Industrial center improvements hope to attract manufacturing
WARREN — A local industrial hot spot is undergoing improvements to retain and attract a manufacturing workforce.
Several infrastructure projects are in place to assist businesses in the Golden Triangle, an industrial area home to 12 companies, including Flex Strut, Trumbull Industries and Wheatland Tube.
The Golden Triangle is located between North Park Avenue and Larchmont Avenue, with a southern tip where Dana Street and North Park Avenue meet in Warren and extending into Howland.
An effort to manage stormwater in the area is underway. Other projects are in various stages of completion, including investigation of a rail crossing near Larchmont Avenue NE, Bronze Road NE and Overland Avenue NE, and a Dietz Road reconstruction and waterline replacement.
Julie Green, grants manager for Trumbull County, said these projects are vital to maintaining employers in the area.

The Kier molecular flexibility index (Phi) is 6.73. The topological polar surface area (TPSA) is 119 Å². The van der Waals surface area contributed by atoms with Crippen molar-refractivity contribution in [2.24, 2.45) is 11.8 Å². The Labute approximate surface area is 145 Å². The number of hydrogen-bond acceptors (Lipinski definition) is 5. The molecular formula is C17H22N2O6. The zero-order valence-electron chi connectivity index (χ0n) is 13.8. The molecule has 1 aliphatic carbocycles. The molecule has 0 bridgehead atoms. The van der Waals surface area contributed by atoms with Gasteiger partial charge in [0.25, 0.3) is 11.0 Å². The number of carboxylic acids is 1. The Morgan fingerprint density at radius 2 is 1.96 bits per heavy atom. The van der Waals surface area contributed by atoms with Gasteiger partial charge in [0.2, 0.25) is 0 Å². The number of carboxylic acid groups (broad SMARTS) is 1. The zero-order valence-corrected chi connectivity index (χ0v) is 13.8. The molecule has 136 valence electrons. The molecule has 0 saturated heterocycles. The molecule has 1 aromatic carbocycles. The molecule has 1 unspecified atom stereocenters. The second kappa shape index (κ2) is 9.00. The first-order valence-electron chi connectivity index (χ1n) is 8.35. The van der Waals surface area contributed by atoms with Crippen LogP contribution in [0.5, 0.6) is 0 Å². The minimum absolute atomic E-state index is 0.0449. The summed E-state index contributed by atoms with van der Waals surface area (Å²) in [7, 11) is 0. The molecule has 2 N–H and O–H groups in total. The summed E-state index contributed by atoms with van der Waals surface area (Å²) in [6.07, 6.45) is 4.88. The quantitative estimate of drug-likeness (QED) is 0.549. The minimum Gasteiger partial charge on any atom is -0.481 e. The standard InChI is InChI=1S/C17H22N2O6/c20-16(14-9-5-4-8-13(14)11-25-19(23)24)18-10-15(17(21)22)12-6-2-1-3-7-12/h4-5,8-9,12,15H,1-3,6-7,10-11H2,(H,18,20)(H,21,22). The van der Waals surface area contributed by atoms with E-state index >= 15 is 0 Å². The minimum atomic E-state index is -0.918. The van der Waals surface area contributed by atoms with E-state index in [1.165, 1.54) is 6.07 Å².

“By assisting these businesses with any infrastructure needs they have, we help them to reach their goals,” Green said.
Green said job retention is a key part of efforts undertaken by the city of Warren, Howland Township and Trumbull County.
“This is an area with over 3,000 jobs,” said Green. “These are high-paying manufacturing jobs in an area where manufacturing jobs have been lost.”
Green said the local entities that work together to secure grant funding for infrastructure projects realize how vital the Golden Triangle is to the local economy.
“The Golden Triangle has always been a priority,” said Green. “We want to make sure these businesses stay here long-term.”
The Howland High School senior class lent a hand Wednesday in beautifying the area as part of Howland High School’s third annual day of service.
Green said the cleanup efforts help make the area attractive for new and existing employers.
“In general, you always want to present a clean atmosphere and a clean neighborhood,” said Green. “It reflects well on the businesses and the community.”
Howland High School students agreed.
“We want to help the community and better it,” said Madison Nalbach.
“People need to take care of the environment and dispose of what they have,” said Jonah Nagy.